Beth really enjoyed a tapestry depicting Troy in the Medieval rooms. We had a nice chat about the crossbow because of this tapestry. In the 19th-early 20th rooms we had a discussion about how not every painting by a master can be a masterpiece. In that same room, I found a painting by Vuillard that I'm looking for a print of as it would be perfect over my couch. There was a painting in the European room (and, for once, we weren't taking notes) so we can't tell you who its by or even what its name was, of a woman in blue that had a look on her face that said, "Seriously? You're going to paint me now? Seriously."

Some of my favorite pieces were a stained glass column and a bronze statue that I believe was called "The Vine" in the American room. It amazes me how well motion can be captured in bronze. I also enjoyed the papyrus in the Egyptian rooms and the reconstruction of a chariot on the mezzanine of the Roman room.

There is an exhibition on the Model as a muse, which featured music by Nirvana. We had a moment of cognitive disonance, listening to grunge while looking at high fashion. And, we wondered, "Is Kurt Cobain rolling in his grave?"

Currently, there is also a retrospective of Francis Bacon. These rooms were well worth it, if only for comments of the other museum goers. I find it hard to look at a lot of Francis Bacon's work because its creepy. So, the entire room of paintings that were studies after Velasquez was pretty much my limit. Francis Bacon could have set dressed every Nine Inch Nails video made before the Fragile.

After Francis Bacon, we took in some other modern art. It was nice to end with a little Balthus and Mattisse. Although, the creepiness probably ended our Thomas Crown affair. There are no museums on the menu for the rest of the trip, but we will be seeing a taping of the Daily Show with Jon Stewart. This is a more-than-acceptable substitute.

May 06, 2009

The Sweet Smell of Freedom

I am finished with the coursework for this semester (I don't know if any of it was any good, but I'm done with it and that's what matters!) My second semester as a PhD student is done and dusted. Earlier today, I was feeling a little like a Rock Star. I'd finished everything. I'd printed the last of it out and was all ready to go hand it in. I'd showered and my hair was up in a twist with pencils sticking out of it. I put on some makeup. Really, a rock star. Or, at least as close to a Rock Star as a PhD student can get.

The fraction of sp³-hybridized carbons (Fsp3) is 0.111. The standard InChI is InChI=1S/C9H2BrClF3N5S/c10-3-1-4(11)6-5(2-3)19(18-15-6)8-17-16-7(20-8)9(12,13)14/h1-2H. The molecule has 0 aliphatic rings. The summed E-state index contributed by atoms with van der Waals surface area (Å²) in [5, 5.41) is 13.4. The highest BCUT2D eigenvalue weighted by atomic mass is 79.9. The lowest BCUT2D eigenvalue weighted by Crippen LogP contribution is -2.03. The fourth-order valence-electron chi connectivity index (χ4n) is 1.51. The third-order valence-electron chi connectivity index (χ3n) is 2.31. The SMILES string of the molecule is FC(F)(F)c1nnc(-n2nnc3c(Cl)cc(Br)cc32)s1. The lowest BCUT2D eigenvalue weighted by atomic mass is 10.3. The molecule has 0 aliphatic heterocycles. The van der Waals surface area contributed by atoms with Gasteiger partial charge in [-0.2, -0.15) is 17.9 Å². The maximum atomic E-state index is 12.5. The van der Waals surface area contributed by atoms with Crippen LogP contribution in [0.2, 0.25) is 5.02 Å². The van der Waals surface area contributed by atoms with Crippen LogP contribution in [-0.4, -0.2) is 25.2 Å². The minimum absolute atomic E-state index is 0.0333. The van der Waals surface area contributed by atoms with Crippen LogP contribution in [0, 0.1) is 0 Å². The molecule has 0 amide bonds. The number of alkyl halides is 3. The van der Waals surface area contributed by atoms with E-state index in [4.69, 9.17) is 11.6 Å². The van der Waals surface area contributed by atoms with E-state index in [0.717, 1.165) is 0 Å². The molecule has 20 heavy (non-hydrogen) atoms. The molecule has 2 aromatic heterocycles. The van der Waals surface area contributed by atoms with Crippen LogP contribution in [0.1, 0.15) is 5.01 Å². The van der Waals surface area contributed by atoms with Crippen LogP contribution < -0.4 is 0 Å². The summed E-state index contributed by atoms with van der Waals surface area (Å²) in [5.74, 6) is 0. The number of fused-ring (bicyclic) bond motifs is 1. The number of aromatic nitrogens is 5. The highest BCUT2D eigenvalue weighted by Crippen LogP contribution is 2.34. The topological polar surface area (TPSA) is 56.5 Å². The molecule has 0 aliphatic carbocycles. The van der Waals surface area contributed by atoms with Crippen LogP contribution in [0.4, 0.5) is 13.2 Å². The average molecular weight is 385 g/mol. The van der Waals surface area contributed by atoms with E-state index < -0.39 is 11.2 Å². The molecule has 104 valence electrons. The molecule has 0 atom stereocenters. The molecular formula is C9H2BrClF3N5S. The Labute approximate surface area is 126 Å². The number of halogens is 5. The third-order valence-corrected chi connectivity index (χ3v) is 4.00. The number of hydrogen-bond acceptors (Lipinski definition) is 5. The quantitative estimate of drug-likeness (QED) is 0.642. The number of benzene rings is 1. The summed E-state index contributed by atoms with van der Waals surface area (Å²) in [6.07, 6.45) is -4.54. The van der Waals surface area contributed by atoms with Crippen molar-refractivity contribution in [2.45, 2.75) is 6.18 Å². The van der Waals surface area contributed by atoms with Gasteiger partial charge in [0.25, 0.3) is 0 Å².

So, I pack everything up and head to campus, I go to submit the last of my final papers and as I'm reaching to put them into my Professor's mailbox I have this feeling I've done something terribly, terribly wrong. I stop. I think about it. I look over everything again and it hits me. I'm about it hand something in that doesn't have my name on it anywhere. A title. A date. No name. Great. So, I have to run back down to the library and hop on a computer so that I can print out a new title page so that the work can correctly be identified as mine. That pretty much killed the Rock Star vibe.

In celebration of being done, I'm going to a Lab Party tonight. It should be pretty fun.

But, the best news of all: Now that I'm done with the semester, I can reacquaint myself with Booklist '09. I started The Crimson Petal and the White by Michel Faber in January. I have no good excuse for why I am just now getting back to it. Maybe all that Sookie Stackhouse nonsense I read? Or, maybe it was trying to keep up with the reading in three seminars and two labs? I don't know. What I do know is that it is really cleverly written in the first person and my bookmark indicates I only got about 31 pages into it. I think I'm just going to start over. I'm very excited about it.


Also, Happy Mercury Retrograde!

January 01, 2009

2009's Definitely Reading List

And, now I unveil my *definitely must-read* list for 2009:


(In No Particular Order)


  1. Silas Marner by George Eliot

  2. Ivanhoe by Sir Walter Scott

  3. Compassionate Carnivore by Catherine Friend

  4. On the Wealth of Nations by P.J. O'Rourke

  5. Sexing the Cherry by Jeanette Winterson

  6. Break, Blow, Burn by Camille Paglia

  7. The Eight By Katherine Neville

  8. Begin Anywhere by Frank Gianpietro

  9. The Horse, The Wheel and Language by David Anthony

  10. Discover Your Inner Economist by Tyler Cowen

  11. How Language Works by David Crystal

  12. The Ode Less Traveled by Stephen Fry

  13. The Dark is Rising by Susan Cooper

  14. Swann's Way by Marcel Proust

  15. The Crimson Petal and the White by Michel Farber

I'm really excited about these books. It looks like its going to be an exciting year!

December 31, 2008

Booklist '09

This time last year, you may remember I compiled a list that I didn't think was all together unreasonable. It had fifty books on it. I thought, Surely I can read that many books in a year. And, I wasn't wrong. I can at least digest that written material.


The problem with the list was, however, that I kept adding things to it. And, then I would bypass the original fifty in order to read things further down on the list. Sure, I got a lot done. But, many things, good things no doubt, languished at the top because I didn't feel like reading something in that genre or because it seemed too high-brow for my mood, etc.


That was a mistake.

So, this year I'm trying something different. What I've previously called (and will probably still call because of how the categories work on this blog) Booklist '08 is now the master list. Booklist '09 will be much shorter: fifteen books. Slightly more than a book a month. And, I won't be adding things to it. The things on Booklist '09 are required reading for me.

The bonus of this for you, dear reader? Well, you're guaranteed fifteen book reviews (and probably mini-reviews and discussions along the way.)


I will post the list tomorrow, so be prepared!